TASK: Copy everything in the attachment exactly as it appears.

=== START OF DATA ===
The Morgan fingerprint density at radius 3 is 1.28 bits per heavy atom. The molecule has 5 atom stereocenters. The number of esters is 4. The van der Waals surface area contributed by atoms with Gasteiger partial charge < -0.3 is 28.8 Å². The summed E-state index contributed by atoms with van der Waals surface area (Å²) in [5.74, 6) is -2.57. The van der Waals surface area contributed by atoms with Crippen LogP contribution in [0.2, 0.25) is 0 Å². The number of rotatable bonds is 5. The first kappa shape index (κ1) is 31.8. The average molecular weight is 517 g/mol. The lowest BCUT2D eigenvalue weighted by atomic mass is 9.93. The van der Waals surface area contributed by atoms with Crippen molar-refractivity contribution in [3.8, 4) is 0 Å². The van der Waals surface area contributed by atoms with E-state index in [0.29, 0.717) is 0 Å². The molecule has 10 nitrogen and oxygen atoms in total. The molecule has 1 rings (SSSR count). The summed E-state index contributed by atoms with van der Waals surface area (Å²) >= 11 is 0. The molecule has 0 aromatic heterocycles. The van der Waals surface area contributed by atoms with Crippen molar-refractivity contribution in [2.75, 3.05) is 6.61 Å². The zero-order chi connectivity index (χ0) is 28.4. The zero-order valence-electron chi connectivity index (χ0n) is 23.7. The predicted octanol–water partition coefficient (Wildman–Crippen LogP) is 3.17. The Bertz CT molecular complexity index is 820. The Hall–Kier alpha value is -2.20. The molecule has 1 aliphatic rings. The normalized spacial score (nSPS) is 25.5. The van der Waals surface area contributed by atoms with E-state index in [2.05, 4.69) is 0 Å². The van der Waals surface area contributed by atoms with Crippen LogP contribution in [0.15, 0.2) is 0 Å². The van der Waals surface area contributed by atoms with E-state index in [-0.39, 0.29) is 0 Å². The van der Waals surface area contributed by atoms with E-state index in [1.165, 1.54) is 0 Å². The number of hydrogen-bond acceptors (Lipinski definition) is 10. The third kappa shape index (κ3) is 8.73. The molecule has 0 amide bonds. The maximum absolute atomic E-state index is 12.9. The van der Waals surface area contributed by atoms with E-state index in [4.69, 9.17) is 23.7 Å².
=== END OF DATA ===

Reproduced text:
The Morgan fingerprint density at radius 3 is 1.28 bits per heavy atom. The molecule has 5 atom stereocenters. The number of esters is 4. The van der Waals surface area contributed by atoms with Gasteiger partial charge < -0.3 is 28.8 Å². The summed E-state index contributed by atoms with van der Waals surface area (Å²) in [5.74, 6) is -2.57. The van der Waals surface area contributed by atoms with Crippen LogP contribution in [0.2, 0.25) is 0 Å². The number of rotatable bonds is 5. The first kappa shape index (κ1) is 31.8. The average molecular weight is 517 g/mol. The lowest BCUT2D eigenvalue weighted by atomic mass is 9.93. The van der Waals surface area contributed by atoms with Crippen molar-refractivity contribution in [3.8, 4) is 0 Å². The van der Waals surface area contributed by atoms with E-state index in [0.29, 0.717) is 0 Å². The molecule has 10 nitrogen and oxygen atoms in total. The molecule has 1 rings (SSSR count). The summed E-state index contributed by atoms with van der Waals surface area (Å²) >= 11 is 0. The molecule has 0 aromatic heterocycles. The van der Waals surface area contributed by atoms with Crippen molar-refractivity contribution in [2.75, 3.05) is 6.61 Å². The zero-order chi connectivity index (χ0) is 28.4. The zero-order valence-electron chi connectivity index (χ0n) is 23.7. The predicted octanol–water partition coefficient (Wildman–Crippen LogP) is 3.17. The Bertz CT molecular complexity index is 820. The Hall–Kier alpha value is -2.20. The molecule has 1 aliphatic rings. The normalized spacial score (nSPS) is 25.5. The van der Waals surface area contributed by atoms with E-state index in [2.05, 4.69) is 0 Å². The van der Waals surface area contributed by atoms with Crippen LogP contribution in [0.15, 0.2) is 0 Å². The van der Waals surface area contributed by atoms with E-state index in [-0.39, 0.29) is 0 Å². The van der Waals surface area contributed by atoms with E-state index in [1.165, 1.54) is 0 Å². The number of hydrogen-bond acceptors (Lipinski definition) is 10. The third kappa shape index (κ3) is 8.73. The molecule has 0 amide bonds. The maximum absolute atomic E-state index is 12.9. The van der Waals surface area contributed by atoms with E-state index in [4.69, 9.17) is 23.7 Å².